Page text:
APO charm transcends generations

Community News & Features May 1, 2004 at 10:19 am

TORONTO–They are at their best when they perform together. Their voices may seem unfamiliar when heard individually. But in harmony, their culture-based original Pinoy music cannot be mistaken for anybody else’s but distinctively APO.

With three different personalities equally strong and significant to the group, they chose not to avoid those disparities, working around them as they create their act on stage. This is APO’s formula for a successful show.

“We have taken male bonding as far as it can go,” says Jim explaining how their threesome remained solid for 37 years. Their common affection for things uniquely Filipino is what binds their friendship and inspires them to create powerful music that lasts for as long as they have been in the industry.
Building a legacy of Tagalog compositions known across the world is what APO strives to attain as their own contribution to world music. Once doing a show overseas in a venue where many foreign artists like Julio Iglesias and Frank Sinatra have performed, they insisted on putting up a show their own way, singing in the native language. Despite the audience’s international composition, the show was received with great enthusiasm.

“We would like to keep on performing while we can and create a real wave of music in Tagalog that will be accepted in different parts of the world.

“What makes an artist different is his contribution to world music, to be what we really are,” said Danny Javier.

APO’s recent show is only their second in this city, the first one was almost fifteen years ago. Held on April 17th at the International Centre in Mississauga, the concert kicked off the trio’s spring tour through North America entitled, APO Strikes Again. Succeeding shows will be held in major U.S. cities like Los Angeles and San Diego in California, Manhattan in New York, and Miami and Orlando in Florida. Geneva Cruz guest starred as front act and later performed a song with the trio.

Produced by Astralias Productions, the APO show was generous enough to share the spotlight with some of the most promising local singing talents such as Michelle Cuyugan, Rene Montero, Grace Rodriguez, Michael Magali, and the ACS Star Kids.

They wanted to put a smile on everyone’s faces through their performance, and they did. Boboy Garrovillo, Danny Javier, and Jim Paredes – the trio that made APO Hiking Society a legend in Philippine music industry – gave Filipino-Canadians a show they have not seen for a while, and will probably remember for a long time. A mix of music and laughter is what makes an APO show uniquely interesting and always a pleasant experience.

For 37 years, APO’s hits have stood the test of time evidenced by the enthusiastic reactions of the crowd to their 20-year-old songs like Ewan, Panalangin, and Kabilugan ng Buwan. APO’s mass appeal is constantly unwavering, judging by the make up of the audience that came to witness a performance by these legends of Filipino music.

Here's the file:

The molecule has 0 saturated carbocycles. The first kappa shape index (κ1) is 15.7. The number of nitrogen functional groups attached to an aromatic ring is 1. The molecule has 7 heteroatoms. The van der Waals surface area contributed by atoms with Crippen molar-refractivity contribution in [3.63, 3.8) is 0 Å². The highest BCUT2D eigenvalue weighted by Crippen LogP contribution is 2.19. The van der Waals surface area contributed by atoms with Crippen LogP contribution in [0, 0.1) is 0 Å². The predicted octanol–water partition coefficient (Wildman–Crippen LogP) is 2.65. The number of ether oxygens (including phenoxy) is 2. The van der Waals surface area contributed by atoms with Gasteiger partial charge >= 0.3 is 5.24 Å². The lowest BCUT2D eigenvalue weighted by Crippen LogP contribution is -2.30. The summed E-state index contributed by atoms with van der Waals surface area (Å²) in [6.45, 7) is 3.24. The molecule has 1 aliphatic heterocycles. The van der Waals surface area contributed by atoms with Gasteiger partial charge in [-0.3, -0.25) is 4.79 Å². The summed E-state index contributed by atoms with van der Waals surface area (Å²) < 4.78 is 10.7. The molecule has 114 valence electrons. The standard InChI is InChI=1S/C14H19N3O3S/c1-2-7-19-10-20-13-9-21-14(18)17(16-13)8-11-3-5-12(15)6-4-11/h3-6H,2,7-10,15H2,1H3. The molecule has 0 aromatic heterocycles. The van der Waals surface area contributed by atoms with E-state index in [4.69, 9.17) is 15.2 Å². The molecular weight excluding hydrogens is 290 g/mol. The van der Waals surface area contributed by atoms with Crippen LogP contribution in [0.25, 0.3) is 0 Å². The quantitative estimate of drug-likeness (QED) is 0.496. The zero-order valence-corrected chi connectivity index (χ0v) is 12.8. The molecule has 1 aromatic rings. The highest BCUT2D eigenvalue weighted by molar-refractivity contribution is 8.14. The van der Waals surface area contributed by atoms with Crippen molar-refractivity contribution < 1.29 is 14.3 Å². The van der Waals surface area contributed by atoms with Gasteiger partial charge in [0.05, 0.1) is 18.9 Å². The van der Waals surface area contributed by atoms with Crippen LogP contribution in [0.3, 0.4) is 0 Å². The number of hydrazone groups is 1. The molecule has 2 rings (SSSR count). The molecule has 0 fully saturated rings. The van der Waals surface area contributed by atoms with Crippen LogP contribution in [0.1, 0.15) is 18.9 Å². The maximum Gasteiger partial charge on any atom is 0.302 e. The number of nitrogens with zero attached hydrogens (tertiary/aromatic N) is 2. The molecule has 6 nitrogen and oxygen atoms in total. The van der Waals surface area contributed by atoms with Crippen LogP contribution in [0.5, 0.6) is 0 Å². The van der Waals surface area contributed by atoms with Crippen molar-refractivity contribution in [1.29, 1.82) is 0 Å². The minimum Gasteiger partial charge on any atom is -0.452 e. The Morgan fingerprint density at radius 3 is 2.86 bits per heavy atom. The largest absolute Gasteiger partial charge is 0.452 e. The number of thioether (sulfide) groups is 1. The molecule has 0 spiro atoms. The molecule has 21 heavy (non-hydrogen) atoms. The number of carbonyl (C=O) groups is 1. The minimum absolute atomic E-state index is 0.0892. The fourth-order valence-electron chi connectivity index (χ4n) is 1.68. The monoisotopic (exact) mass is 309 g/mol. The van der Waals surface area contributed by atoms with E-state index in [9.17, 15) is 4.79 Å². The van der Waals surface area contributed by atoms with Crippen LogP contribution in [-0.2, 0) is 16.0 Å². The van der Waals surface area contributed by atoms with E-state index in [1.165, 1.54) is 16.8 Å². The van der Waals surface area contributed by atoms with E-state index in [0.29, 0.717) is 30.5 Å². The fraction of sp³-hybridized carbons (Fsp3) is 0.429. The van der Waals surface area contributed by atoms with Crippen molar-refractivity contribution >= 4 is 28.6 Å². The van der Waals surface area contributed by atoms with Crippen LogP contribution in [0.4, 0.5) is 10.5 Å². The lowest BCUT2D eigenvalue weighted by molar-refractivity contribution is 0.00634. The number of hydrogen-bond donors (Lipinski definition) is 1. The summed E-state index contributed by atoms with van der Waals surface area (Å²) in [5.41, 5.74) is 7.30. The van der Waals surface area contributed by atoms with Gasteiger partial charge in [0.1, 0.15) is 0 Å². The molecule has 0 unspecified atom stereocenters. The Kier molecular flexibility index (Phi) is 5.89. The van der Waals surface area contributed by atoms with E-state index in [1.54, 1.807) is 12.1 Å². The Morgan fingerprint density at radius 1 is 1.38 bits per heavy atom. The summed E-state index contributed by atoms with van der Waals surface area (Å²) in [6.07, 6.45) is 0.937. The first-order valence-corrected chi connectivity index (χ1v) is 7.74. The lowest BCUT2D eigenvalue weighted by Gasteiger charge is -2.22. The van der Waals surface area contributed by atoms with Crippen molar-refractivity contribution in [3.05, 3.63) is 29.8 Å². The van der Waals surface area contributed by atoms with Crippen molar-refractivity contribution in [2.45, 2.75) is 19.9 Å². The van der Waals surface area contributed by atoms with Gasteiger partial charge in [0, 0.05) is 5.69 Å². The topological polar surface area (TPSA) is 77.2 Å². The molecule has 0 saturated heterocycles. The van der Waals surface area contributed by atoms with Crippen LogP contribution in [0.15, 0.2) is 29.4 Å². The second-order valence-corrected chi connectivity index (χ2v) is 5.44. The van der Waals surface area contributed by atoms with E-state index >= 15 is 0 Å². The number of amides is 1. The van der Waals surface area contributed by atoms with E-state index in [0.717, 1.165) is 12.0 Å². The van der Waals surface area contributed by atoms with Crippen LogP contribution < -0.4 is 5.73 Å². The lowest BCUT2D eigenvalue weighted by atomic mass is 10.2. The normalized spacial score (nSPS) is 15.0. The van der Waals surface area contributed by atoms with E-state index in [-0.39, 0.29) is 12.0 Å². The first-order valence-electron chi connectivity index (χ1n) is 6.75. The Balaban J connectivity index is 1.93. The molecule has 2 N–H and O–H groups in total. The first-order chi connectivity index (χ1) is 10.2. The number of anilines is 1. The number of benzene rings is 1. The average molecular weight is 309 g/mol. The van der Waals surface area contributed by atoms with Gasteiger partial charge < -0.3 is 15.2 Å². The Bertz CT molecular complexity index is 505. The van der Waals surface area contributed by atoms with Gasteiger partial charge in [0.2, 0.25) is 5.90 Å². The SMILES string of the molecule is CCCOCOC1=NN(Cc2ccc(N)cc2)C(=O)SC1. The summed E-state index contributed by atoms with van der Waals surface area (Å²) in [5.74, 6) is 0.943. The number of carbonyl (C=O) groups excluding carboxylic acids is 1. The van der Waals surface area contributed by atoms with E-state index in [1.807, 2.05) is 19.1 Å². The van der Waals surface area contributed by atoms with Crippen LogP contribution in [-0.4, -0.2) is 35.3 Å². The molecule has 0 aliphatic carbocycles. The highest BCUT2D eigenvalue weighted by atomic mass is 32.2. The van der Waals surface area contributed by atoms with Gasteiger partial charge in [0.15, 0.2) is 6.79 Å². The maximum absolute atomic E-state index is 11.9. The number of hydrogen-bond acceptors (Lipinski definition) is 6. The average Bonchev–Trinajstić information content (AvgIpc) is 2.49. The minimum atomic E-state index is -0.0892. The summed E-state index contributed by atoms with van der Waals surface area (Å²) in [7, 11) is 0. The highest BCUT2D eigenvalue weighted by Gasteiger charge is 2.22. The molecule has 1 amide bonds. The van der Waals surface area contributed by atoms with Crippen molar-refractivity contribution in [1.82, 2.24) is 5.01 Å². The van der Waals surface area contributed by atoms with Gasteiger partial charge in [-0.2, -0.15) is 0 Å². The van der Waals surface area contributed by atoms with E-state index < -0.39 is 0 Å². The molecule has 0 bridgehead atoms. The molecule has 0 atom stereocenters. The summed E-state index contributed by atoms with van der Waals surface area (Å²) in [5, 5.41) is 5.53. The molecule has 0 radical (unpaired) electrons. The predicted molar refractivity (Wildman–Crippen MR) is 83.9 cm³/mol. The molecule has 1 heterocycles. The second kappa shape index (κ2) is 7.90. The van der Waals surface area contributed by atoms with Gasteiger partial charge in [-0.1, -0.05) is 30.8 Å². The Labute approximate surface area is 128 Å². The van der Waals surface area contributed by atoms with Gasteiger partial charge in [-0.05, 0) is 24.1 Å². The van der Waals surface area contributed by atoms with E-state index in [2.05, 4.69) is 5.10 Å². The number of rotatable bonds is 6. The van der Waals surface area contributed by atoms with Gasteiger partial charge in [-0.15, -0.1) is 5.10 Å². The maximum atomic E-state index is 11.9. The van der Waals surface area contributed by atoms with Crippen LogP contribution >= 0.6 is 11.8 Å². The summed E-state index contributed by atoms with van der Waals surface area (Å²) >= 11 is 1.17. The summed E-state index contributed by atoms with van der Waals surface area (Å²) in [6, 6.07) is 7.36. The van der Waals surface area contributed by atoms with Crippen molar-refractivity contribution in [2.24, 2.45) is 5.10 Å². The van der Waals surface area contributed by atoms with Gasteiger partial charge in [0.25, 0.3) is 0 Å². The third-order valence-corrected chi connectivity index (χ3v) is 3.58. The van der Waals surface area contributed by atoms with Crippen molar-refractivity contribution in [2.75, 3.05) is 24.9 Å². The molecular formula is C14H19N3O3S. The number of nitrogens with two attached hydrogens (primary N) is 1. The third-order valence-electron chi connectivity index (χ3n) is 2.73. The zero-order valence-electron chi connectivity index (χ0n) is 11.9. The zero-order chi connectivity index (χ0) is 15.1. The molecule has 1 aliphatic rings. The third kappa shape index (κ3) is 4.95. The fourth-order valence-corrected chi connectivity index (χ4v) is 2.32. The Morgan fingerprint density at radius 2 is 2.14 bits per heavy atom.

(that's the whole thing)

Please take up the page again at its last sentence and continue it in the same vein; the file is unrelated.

From Baby Boomers to Generation Xers, and 20-somethings humming on tunes older than they are, the APO charm seemed to have transcended time and place. Why not, they are the same songs these youthful generation grew up listening to as parents play them in the car during those long drives and family trips. “We will bring you back to the Philippines without having to pay for plane fare,” was Boboy’s promise during a press conference held before the show.

Headed by musical director Boyet Pigao the APO band jump-started the show with an instrumental medley of their greatest hits like Anna, When I Met You, and Batang Bata Ka Pa, with visual accompaniment showcasing the highlights of their career.

The Apolinario Mabini Hiking Society trio (as they were originally called) entered the stage clad in Mindanao-inspired ethnic attires, reinforcing their goal of sowing the seeds of Filipino culture to their kababayans in North America through their original Tagalog compositions.

In addition to singing their familiar compositions, APO took the audience back to the time of the Kundimans, Harana, and Balitaw, the great grandparents of Filipino music, as they arranged the music to blend with current beat and appeal to the younger crowd.

They may be best known for their timeless compositions but APO is also famed for their patriotism and their own contribution to Philippine democracy. They are distinctively remembered as among the EDSA freedom fighters that overthrew the Marcos dictatorship in 1986. Their strong patriotism provided a familiar face that reassured the Filipinos at a time when there was much instability.
Their political beliefs have also found a place in their performance. In the guise of humorous skits and one-liners, APO always manages to throw in a few punches of political satires, such as the current Philippine presidential campaign starring Her Excellency Gloria Macapagal-Arroyo and action king Panday FPJ.

Not surprisingly, their personal opinions on current issues speak well of their intelligence and depth, not only as artists but also as citizens.

“In a democracy everybody has a right. We have all these privileges but we also have an accompanying responsibility to stand up to the position that we are aspiring for,” Danny said on the issue of celebrities without qualification but winning an election due to popularity.

Jim, a graduate of the Ateneo de Manila University, believes politics is about details and having the necessary experience and education to do the job.

One other thing this writer finds admirable about the group is their professionalism. While it somehow became common phenomenon that concerts almost always begin an hour after its advertised schedule, the APO show refused to follow that route and started on time. It certainly left a positive impression that lasted throughout the concert, and even beyond that.